Members of the Commission on a Way Forward expressed gratitude at the opportunity to be part of the Commission and they signaled hope for The United Methodist Church as they completed their meeting in March.
The 32-member Commission has been meeting since January 2017 in various places throughout the global denomination to assist the bishops in their charge from the 2016 General Conference to lead the church forward amid the present impasse related the unity of the church.
"Sitting at the table with Commission members, I see persons honest enough and humble enough to see the great challenge or impasse that is before us," noted Rev. Helen Cunanan, from the Philippines. "At the same time, I see so much commitment and passion to the work entrusted to us - passion for mission and ministry; passion for our forms and expressions of unity; passion for God."
Rev. Cunanan said she was confident that, "with the Holy Spirit's leading, I believe we can embrace together a way forward."
"By listening and through reflections I have learned - in all humility - that unity, which seems so simple in the church, is fragile because each person has their own personality, their own cultural and religious context, their own education, their own life experiences, and their own truth," said Dr. Aka Hortense, a layperson from Côte d'Ivoire.
By giving great attention to traditional, contextual and progressive values, the Commission members weighed input from across the denomination as they discerned the best proposals for a way forward.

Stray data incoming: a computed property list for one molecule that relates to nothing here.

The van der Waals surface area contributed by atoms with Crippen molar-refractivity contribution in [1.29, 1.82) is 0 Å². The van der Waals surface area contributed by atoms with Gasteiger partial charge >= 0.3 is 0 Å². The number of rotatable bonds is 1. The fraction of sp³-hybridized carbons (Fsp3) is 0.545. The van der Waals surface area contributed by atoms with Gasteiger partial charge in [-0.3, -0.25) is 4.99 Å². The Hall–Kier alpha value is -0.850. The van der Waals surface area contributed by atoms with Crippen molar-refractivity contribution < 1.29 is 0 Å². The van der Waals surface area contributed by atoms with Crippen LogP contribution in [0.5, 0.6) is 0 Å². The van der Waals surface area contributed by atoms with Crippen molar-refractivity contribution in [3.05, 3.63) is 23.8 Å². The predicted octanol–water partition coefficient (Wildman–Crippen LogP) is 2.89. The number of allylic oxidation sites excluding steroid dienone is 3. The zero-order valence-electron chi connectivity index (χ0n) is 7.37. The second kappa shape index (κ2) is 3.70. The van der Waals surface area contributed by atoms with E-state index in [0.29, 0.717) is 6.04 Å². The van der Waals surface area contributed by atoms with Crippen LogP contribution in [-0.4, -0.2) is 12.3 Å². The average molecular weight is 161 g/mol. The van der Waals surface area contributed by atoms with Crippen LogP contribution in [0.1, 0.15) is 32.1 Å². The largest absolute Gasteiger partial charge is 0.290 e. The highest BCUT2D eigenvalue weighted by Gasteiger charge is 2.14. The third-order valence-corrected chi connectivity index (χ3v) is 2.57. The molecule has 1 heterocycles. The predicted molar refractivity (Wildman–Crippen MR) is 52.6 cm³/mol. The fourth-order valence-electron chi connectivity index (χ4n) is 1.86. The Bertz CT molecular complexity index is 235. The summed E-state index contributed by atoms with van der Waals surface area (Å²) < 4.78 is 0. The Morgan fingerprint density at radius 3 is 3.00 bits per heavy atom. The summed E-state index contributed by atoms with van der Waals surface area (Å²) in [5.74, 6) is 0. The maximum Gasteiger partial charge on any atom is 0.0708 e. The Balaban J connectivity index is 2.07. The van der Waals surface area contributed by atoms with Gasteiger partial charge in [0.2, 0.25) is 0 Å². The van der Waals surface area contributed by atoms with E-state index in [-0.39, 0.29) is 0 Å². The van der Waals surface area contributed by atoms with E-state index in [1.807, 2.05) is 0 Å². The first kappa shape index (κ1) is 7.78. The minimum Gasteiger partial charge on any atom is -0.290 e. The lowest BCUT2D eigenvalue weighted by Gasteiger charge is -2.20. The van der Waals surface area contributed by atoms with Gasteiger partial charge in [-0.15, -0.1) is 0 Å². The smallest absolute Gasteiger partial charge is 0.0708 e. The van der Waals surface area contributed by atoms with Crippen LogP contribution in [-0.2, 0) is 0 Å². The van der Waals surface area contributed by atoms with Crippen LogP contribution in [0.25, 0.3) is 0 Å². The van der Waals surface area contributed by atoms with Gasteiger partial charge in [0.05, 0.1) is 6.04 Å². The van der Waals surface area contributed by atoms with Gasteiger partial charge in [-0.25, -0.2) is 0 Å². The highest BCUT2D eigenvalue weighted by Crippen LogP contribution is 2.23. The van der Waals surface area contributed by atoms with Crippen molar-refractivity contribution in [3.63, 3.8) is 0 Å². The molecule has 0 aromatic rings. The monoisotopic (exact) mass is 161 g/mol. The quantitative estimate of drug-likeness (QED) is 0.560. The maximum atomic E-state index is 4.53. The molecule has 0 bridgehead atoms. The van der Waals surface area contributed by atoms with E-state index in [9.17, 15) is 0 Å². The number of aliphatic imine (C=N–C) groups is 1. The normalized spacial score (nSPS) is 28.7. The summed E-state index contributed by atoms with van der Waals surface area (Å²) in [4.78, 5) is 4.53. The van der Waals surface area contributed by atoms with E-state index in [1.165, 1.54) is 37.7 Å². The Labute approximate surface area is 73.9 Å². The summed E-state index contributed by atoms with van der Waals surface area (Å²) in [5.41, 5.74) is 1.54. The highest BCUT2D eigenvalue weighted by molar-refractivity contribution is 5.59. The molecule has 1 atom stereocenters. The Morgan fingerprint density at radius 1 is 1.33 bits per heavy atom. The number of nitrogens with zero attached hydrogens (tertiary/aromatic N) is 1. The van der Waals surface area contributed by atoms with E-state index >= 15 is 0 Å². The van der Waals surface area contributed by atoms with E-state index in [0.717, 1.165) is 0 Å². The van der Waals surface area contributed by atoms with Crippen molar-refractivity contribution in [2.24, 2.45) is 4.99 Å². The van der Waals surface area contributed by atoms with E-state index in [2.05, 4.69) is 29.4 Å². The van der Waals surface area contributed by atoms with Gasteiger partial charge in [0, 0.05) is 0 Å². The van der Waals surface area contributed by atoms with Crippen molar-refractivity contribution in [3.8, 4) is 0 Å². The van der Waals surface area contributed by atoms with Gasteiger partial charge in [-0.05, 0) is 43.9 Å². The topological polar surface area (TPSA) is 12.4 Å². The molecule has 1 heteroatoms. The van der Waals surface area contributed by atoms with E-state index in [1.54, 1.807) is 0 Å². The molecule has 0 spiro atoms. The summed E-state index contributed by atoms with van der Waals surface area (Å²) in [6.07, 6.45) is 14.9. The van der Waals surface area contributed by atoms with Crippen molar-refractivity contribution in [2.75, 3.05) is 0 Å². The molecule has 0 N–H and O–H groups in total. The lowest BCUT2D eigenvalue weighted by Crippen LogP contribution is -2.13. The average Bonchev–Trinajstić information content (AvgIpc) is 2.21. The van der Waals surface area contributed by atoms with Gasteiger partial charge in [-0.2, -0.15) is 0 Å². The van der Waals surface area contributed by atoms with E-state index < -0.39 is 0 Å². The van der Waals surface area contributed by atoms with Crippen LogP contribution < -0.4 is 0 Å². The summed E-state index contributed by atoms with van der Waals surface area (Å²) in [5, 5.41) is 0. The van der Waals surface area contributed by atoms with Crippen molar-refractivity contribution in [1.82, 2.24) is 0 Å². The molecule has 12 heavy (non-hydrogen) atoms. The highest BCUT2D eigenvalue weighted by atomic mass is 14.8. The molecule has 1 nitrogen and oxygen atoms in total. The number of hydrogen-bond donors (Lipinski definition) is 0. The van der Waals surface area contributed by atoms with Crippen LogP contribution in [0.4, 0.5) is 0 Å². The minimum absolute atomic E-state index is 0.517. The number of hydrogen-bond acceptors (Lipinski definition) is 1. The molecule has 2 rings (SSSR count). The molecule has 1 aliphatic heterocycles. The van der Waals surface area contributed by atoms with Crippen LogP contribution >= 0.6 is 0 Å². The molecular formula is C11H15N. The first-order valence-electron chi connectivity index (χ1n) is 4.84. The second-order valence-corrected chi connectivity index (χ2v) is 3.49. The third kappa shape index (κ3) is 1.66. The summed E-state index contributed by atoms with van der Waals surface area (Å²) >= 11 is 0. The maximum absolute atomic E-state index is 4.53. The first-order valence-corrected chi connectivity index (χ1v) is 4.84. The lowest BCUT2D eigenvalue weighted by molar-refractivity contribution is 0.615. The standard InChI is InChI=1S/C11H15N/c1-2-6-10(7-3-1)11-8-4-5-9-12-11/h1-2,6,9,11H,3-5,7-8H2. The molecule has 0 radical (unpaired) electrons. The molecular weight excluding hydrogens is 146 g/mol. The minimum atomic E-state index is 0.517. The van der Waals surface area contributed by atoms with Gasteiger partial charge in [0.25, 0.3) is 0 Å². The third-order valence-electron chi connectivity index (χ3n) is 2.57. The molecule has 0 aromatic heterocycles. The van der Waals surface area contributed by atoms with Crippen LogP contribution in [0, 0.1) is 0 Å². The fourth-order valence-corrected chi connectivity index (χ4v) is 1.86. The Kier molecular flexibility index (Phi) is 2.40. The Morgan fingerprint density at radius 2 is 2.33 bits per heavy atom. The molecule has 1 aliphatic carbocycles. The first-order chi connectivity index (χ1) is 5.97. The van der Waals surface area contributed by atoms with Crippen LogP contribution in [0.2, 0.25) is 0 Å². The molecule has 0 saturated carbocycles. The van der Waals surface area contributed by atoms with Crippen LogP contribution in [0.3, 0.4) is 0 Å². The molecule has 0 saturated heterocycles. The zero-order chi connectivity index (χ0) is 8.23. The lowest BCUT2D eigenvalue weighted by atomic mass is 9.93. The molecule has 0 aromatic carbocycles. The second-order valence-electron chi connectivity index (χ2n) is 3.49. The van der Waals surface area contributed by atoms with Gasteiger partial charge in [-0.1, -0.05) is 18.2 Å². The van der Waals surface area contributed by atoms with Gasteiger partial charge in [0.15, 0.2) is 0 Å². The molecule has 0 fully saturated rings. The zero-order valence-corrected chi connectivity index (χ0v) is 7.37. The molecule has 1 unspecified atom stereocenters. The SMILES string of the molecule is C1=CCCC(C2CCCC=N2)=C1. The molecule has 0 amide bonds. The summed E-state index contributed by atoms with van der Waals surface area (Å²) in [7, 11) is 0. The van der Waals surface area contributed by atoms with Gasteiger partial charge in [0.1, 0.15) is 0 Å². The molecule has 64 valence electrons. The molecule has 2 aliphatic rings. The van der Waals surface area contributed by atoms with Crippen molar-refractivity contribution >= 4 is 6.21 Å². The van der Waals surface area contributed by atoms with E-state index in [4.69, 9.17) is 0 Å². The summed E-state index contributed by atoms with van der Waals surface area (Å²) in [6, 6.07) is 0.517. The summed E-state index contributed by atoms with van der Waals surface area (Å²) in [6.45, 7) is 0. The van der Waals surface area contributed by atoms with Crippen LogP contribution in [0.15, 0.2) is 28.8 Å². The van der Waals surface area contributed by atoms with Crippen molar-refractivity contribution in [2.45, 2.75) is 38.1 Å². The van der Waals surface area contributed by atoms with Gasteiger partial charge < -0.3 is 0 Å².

As part of reaching out to various constituencies, Bishop Sandra Steiner Ball, one of the moderators, met with general secretaries of the church agencies while Bishop David Yemba, another moderator, and other members of the Commission gave an update to the Standing Committee on Central Conference Matters. Members of the Commission have also shared with various general agencies, jurisdictional and central conference gatherings, annual conferences and local churches.
"The purpose of these meetings includes initiating healthy conversations that educate, share information, and invite people to think and dream about God's preferred future for The United Methodist Church. Conversation serves to break down fear, build relationships, and helps us to collectively think about what is possible," said Bishop Steiner Ball. "Conversation also serves to remind us that no matter what position persons or groups hold within the church, they love Christ, love The United Methodist Church, and strive to be faithful in service to God and to God's people."
Rev. Julie Hager Love from Kentucky Conference, noted that the Commission is filled with persons who deeply love The United Methodist Church and have worked together to find a way forward through prayer, worship, Bible study, dialogue, study and fellowship.
As they discussed the possible ways forward, the Commission members gave attention to the traditional, contextual and progressive values, ensuring that as many diverse voices were given chance to be heard, said Bishop Ken Carter, one of the moderators of the Commission. "The values being discussed are grounded in deep listening to our global church, and are at the heart of the call of Jesus Christ to discipleship in the very different contexts where our people live and are in ministry," Bishop Carter noted.
"We are in a crucible together, trying to create something that does not yet exist," explained Bishop Gregory Palmer, resident bishop of West Ohio Area and a member of the Commission. "God's grace and mercy in Jesus Christ sustains us through the ups and downs of the process that we trust leads to newness."
The Commission presented its final report to the Council of Bishops at the COB meeting in April 29.
Rev. Dr. Maidstone Mulenga, Director of Communications, Council of Bishops
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